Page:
Bella Easton starts with history, and combines the accidental with the generative. Her practice is founded in drawing, typically homing in on domestic details such as the Victorian wallpaper, from which she has made frottage drawings. She recently found a whole section of wall in her house with the ghostly remains of a design that had seeped into the original plaster behind. She has developed, replicated and reflected on that source to generate a complex, intensely gradated, light-filled account of the multiple relationships and contradictions between natural and artificial, open and enclosed, chaotic and orderly, uncanny and familiar. Bella’s method is a hybrid of painting and printmaking: the squares of Bitten By Witch Fever are lithographic prints each pressed onto paper-thin porcelain, in slightly different registrations, around the central axis. The Rorschach-like result is a coming-together that may look like one complete view, but is actually a doubling of two halves. The green colouration refers to the arsenic found in wallpapers from this period: William Morris described the doctors who attributed poisoning to his papers as ‘bitten by witch fever’, wrongly insinuating that they were quacks.
Location is the starting point for the latest developments of Dillwyn Smith’s language, which – like Easton’s – uses material unusually and incorporates very particular sources. He has been cutting and stitching paintings together for some 15 years, in the course of which veiling has emerged as a meditation on the classical painter’s application of glazes. It proves an ideal means of combining and carrying the effects of colour and light which are Smith’s principal interest, setting up conversations with more traditionally-achieved colour field painting and Rothko in particular. Those effects often reflect Dillwyn’s travels: he discovered the Dishdashi cloth at a residency in Oman, and it brings a lightly organic and delicately sensual feeling to the colour washes of the Placebo Paintings, which use the found colours of the cloth without Smith himself employing paint – that is, perhaps, present only in placebo form – and temptingly demonstrate their construction by leaving the wooden supports visible, like legs in stockings. The effect is powerful enough – placebo or not – that it spreads to the pair of nylons Dynamic Duo, which Smith rightly describes as being ‘diaphanous green / diaphanous yellow’.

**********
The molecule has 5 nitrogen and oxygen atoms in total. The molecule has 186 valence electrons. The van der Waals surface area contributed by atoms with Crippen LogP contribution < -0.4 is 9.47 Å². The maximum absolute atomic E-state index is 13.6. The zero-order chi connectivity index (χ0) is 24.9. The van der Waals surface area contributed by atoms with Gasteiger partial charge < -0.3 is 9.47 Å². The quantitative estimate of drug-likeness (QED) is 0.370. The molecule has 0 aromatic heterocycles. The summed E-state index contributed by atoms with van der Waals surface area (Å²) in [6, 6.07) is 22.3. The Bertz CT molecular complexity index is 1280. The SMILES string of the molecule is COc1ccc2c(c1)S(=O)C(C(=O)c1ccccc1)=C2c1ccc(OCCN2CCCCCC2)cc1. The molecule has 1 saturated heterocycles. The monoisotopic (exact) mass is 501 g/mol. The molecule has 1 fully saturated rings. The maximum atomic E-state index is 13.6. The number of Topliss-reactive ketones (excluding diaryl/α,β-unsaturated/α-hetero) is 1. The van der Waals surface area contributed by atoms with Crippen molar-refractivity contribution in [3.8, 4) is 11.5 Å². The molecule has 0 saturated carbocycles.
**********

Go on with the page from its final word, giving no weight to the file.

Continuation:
All four artists, then, have found means of using the externalities of chance, place, time and material to infect their particular languages with new forms. They also share wider sensibilities: all bring transition between time and place into their processes, can be read as referring to landscape and mapping, trammel between outside and inside and are – almost paradoxically – skilled in discovering ‘accidental’ effects. Moreover, the structuring backdrop of the modernist grid, explicitly present in Easton and Harris, is also echoed less obviously in Pratt and Smith. Yet what is fascinating in the end is that the four can share so much, yet remain – in their forms of autonomy – so utterly distinct.